Joan Hodges, wife of legendary Hall of Famer and World Series-winning New York Mets manager Gil Hodges, passed away at the age of 95 after a long battle with an illness. She was only 10 days away from turning 96.
Following her passing, the New York Mets held a tribute to her, honoring her place in their history. During Sunday’s game against the Pittsburgh Pirates, the team held a moment of silence to showcase their grief.
Her husband Gil was inducted into the Hall of Fame in July, 50 years after he tragically passed away from a heart attack. He hit 370 home runs during his career with the Dodgers before he moved on to managing the New York Mets. In 1969, he led the franchise to their first ever World Series Championship title, forever branding him as a historical figure in Mets history.
However, after his passing, Joan quickly adopted his persona and become a new representative of success in regards to the franchise. “We are so thankful that Joan was able to see Gil inducted into the Hall of Fame in July,” Mets president Sandy Alderson said in a statement. “That meant so much to her and the entire Mets and Hodges family. She was a true baseball fan and still followed her two favorite teams, the Mets and Dodgers.”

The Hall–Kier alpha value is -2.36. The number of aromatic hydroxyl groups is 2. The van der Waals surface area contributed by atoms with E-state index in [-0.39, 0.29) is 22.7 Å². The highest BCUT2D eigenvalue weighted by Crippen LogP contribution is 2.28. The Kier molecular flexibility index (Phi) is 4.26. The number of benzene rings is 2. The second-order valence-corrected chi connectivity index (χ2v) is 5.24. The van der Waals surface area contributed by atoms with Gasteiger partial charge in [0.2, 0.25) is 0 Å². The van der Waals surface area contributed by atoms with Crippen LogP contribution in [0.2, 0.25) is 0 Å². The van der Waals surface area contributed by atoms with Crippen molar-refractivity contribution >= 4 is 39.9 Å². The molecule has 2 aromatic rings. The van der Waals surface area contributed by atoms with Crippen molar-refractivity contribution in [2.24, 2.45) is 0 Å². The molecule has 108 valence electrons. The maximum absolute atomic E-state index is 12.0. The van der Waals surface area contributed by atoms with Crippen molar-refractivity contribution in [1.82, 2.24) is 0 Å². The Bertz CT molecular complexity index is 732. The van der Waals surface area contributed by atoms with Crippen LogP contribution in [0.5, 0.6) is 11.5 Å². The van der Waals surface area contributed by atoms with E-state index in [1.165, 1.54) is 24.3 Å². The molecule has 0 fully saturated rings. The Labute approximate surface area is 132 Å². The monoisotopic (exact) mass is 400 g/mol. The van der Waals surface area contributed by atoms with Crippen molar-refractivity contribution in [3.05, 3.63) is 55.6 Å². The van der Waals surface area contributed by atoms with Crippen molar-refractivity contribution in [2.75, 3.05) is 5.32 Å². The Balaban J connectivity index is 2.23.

Alderson added the sentiments, “We send our condolences to her daughters, Irene and Cindy, her son Gil Jr. and the rest of the Hodges family.”
Joan Hodges’ legacy in the Major League Baseball Hall of Fame
In addition to the Met, the Hall of Fame also issued a statement of grievance following Joan’s passing. Taking to Twitter, the organization expressed, “The Hall of Fame’s thoughts are with the Hodges family following the passing of Joan Hodges, widow of Hall of Famer Gil Hodges. Her love and support of her husband and the teams he represented was felt throughout the game.”
Joan and Gil’s daughter Irene spoke on behalf of her father during his induction into the Hall of Fame in Cooperstown on July 24. During her speech, she made sure to mention Joan’s reaction to her late husband’s legacy.
“Today I am especially happy for my mother,” Irene shared in the midst of her speech. “When the call came from the Hall of Fame … I began sobbing probably as much as I did when I lost my father. I was so beyond happy for him and thrilled that my mom at 95 would be able to hear this news.”
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